Wednesday, February 5, 2014

5 Gardening Lessons From The Climate, Weather, What I Grow & What My Family Needs

water damage in one of the garden walkways
I've been looking for a quote about gardening in Johannesburg which is so true it made me laugh. I think I read it in a magazine.

The gist of it is that, the climate in Johannesburg allows you to grow anything. "The problem with it is that most of you do," the source is quoted as saying, referring to some of the cluttered Joburg gardens.

That's where I cut my gardening teeth - an urban garden where I had a hard time killing whatever I planted.

I didn't appreciate how priviledged I was having four-season rains and moderate temperatures until I  moved to the North West province, where the climate is hot and dry... when it's not storming.

This past week we had some wonderful rains, which gave my veggies a good soaking. I am very happy about that. I finally feel like my summer crops will survive the weather. However, the rain also resulted in water damage like what you see in the pic above left. And that I was not so excited about.

Lessons Learnt

1. Work with your environment, not against it - I've heard that said numerous times, but it was meaningless to until I started gardening here in Phokeng and had to contend with various plants that thrived in hot dry weather (that I considered weeds or useless to me), while the plants I did grow struggled. Moving forward, I plan to grow plants that are not only edible, but can easily thrive in hot dry weather.

2. Understand your gardening space - I know, I know. Another old saw. Still, at first it seemed to me I had it easy -  a big gardening space, around 450 square metres ( around a small residential stand in Johannesburg), fenced, with access to water and some trees to provide some shade but not enough to block the sun for most of the garden beds.

We are on a slope, with a dam one house over, so I expected soil erosion and the clay soil. Still, it wasn't until I watched some of my soil float away, to be replaced by a different layer from neighbours' yards,  but not in the places it was needed, that I began to understand what these conditions meant.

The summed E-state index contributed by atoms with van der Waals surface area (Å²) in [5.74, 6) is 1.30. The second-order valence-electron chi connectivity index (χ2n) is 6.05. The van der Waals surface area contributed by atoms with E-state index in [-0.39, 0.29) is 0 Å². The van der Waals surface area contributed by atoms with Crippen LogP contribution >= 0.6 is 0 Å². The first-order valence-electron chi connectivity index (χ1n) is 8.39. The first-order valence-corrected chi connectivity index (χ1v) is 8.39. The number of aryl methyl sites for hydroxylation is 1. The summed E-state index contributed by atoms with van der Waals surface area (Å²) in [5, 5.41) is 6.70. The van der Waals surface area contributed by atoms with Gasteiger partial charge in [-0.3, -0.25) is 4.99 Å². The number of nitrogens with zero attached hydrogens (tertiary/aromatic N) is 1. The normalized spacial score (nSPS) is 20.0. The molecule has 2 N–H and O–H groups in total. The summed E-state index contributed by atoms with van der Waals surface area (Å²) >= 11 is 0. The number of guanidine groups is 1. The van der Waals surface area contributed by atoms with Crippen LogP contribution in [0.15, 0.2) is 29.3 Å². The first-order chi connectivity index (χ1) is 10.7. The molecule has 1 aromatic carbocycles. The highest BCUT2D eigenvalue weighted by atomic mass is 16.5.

These past couple of days we created clear routes for water to flow through our yard during heavy rains, and we have enough pathways that the water doesn't have to be bogged in one particular area.

The route were chosen based on how the water travelled during this season. Instead of blocking the water, we're assisting it, working with it. And I wouldn't have known to do this until I experienced it.

Beauty in unexpected places
3. Embrace the unexpected - See that beautiful morning glory on the stone floor?

It's growing in a tiny crack I didn't even know was there. Wisdom says remove it and close the crack.

Maybe I will close it when the plant is spent. Meanwhile, we're all enjoying the flowers each morning from the kitchen view.

So yeah, I love growing things. But I'm also happy when my garden suprises me. In case you're wondering, this is a country/village garden, on a such a tight budget it squeaks, not a tidy, manicured, cosmetically engineered garden. So I'm grateful for anything that grows that's not a weed.

4. Mulch, mulch, mulch - Thank you Nana Chel for reminding me on the forum. And if anyone reading this is not convinced, consider the first pic in this post and imagine that kind of damage happening in your beds. So yeah, I need to do a lot of mulching this season.

We grew the little peach tree & 4 others from seed
5. Refine your plans as you get to know your garden space - After the rains, I looked at the garden and I could see some good possibilities for planting fruits, and then underplanting those trees. That expands our food choices (I spend a huge amount on fresh fruit each week).

The challenge however, is that I don't want can't wait 5-7 years before harvesting our fruit.

So I'm going to source some dwarf fruit trees that could potentially fruit soon.

The challenge is the cost, of course. But I won't know until I start shopping around what is possible or not.

Meanwhile, we also have a lot of seed that we will grow to saplings. That will be our long-term investment.

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